How else would a kangaroo spend a misty afternoon?

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Tarquin, Queen of the Night

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The Queen of the Night hated me from early kitten-hood.

‘Look’, said Andrew, holding out the tiny ball of fluff, ‘she’ll fit into the palm of your hand’. The bleeding stopped eventually, but the emotional damage was done.

Pete, Tarquin’s littermate, was easier to handle, and would follow me like a dog to the neighbour’s house when I went for a drink after coming off night shifts. He eyeballed me with devotion, even when I didn’t have chicken, and would purr if I checked his ears for ticks or his belly for fleas.

Andrew moved the whole pack down from Townsville in his little white van. Lupa the cattle-dog sat on the front seat, Pete lay on the dashboard like some eccentric dash-mat, and Tarquin, above such silliness, sequestered herself in the back and thought dark thoughts about the illusory nature of happiness and the passing of time. Or maybe just about rodents. It was always hard to tell. When they ran out of fuel outside Rockhampton and Andrew had to walk to the nearest roadhouse, he left them all together in the car as he set off into the night. I would have feared a scene of carnage on my return, but Andrew did not, and he was right. The savage guard dog and the tom cat had gone to sleep, but the Queen of the Night was fiercely alert and ready to savage anyone who approached the vehicle.

In the unfamiliar chill of the first Stanthorpe winter, the cats slept in Andrew’s bed, sulking at their removal from the tropics. We debated what basis in fact the old wives tale about putting butter on cat’s paws might have, and in the end we left the windows open, trusting cat-nature to keep them safe.

Pete disappeared when we moved to Liston, and I mourned his absence and suspected the firearm-happy neighbours. The happy-natured dog-cat had won me over a little to the feline side, but Tarquin refused to capitalise on my new appreciation, and remained aloof.

Then Andrew moved to Brisbane to work, and after one or two disastrous attempts at re-locating Tarqui, left her in Liston in the Owl’s care. Tarqui tolerated the Owl, and occasionally let him pat her, although it was me that bore the responsibility for the injuries sustained by the vet when she needed antibiotics for a wound on her leg.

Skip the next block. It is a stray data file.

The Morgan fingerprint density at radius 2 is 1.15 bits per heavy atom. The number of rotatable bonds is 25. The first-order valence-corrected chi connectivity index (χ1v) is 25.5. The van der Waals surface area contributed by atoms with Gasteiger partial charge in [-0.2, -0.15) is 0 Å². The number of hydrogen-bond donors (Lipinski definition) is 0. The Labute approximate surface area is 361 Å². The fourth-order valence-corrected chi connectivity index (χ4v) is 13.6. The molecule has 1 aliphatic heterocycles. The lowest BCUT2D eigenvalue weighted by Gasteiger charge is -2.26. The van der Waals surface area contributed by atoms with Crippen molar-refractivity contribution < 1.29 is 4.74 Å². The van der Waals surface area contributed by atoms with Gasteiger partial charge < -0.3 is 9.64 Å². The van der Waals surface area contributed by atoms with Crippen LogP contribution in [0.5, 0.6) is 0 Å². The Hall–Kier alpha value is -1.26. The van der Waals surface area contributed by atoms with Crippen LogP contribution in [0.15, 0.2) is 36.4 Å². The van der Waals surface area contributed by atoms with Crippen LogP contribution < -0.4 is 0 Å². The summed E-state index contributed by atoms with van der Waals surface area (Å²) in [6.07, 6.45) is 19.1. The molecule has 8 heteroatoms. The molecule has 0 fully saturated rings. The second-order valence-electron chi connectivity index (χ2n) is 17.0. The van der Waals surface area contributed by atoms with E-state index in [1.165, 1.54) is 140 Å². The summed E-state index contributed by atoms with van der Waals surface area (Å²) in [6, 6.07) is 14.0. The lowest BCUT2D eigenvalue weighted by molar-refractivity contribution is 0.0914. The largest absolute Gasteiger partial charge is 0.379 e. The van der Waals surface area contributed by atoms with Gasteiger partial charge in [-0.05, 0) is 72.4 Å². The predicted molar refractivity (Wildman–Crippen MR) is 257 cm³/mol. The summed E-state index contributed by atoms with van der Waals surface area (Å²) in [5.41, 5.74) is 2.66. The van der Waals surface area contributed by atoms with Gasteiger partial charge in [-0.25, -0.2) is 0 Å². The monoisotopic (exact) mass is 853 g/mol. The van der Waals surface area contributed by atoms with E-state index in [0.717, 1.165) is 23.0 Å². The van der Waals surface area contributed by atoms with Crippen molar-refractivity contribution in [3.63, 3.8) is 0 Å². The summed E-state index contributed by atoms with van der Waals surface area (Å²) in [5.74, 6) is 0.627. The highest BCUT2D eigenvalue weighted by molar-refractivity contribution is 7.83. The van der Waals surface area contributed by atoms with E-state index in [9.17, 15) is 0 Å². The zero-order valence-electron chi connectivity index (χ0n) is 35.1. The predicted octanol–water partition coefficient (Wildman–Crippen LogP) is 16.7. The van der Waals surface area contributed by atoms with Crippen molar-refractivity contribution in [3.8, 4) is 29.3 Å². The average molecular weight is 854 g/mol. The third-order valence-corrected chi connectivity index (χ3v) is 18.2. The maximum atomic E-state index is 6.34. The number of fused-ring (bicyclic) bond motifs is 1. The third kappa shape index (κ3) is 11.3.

When Andrew died the little cat grieved more than anyone. She stayed in the outbuildings, her big eyes sad and confused, and we thought for a while she might starve to death. Andrew’s brother visited, and she flew out at the sound of his voice, only to realise she had the wrong human. After that, the Owl started trying to lure her into the house, placing a ladder against the window into our room, and feeding her in the spare room, and eventually self-preservation took over and she began to draw closer. She started to sleep on the Owl’s chest, as she had done with Andrew, and crawl under the blankets with him in winter. She would bring him gifts – a bat, lizards, rats, a mouse that she left in his shoe to decompose, bird entrails.

The Queen of the Night was almost fifteen when she disappeared. She had been slowing down for some months, but we had put it down to extreme heat. One night she didn’t come home. After two days we knew she wouldn’t. The Owl looked everywhere, but we knew it was futile. Tarqui would never let anyone find her if she didn’t want to be found.

I’m the last one of the Ross Island tribe now, and it makes me feel exposed in the way that people report when both their parents have died and their generation is next in line. I didn’t think I would miss the Queen of the Night quite so much, or that I would still imagine her fierce gaze upon me as I make the bed or vacuum the study.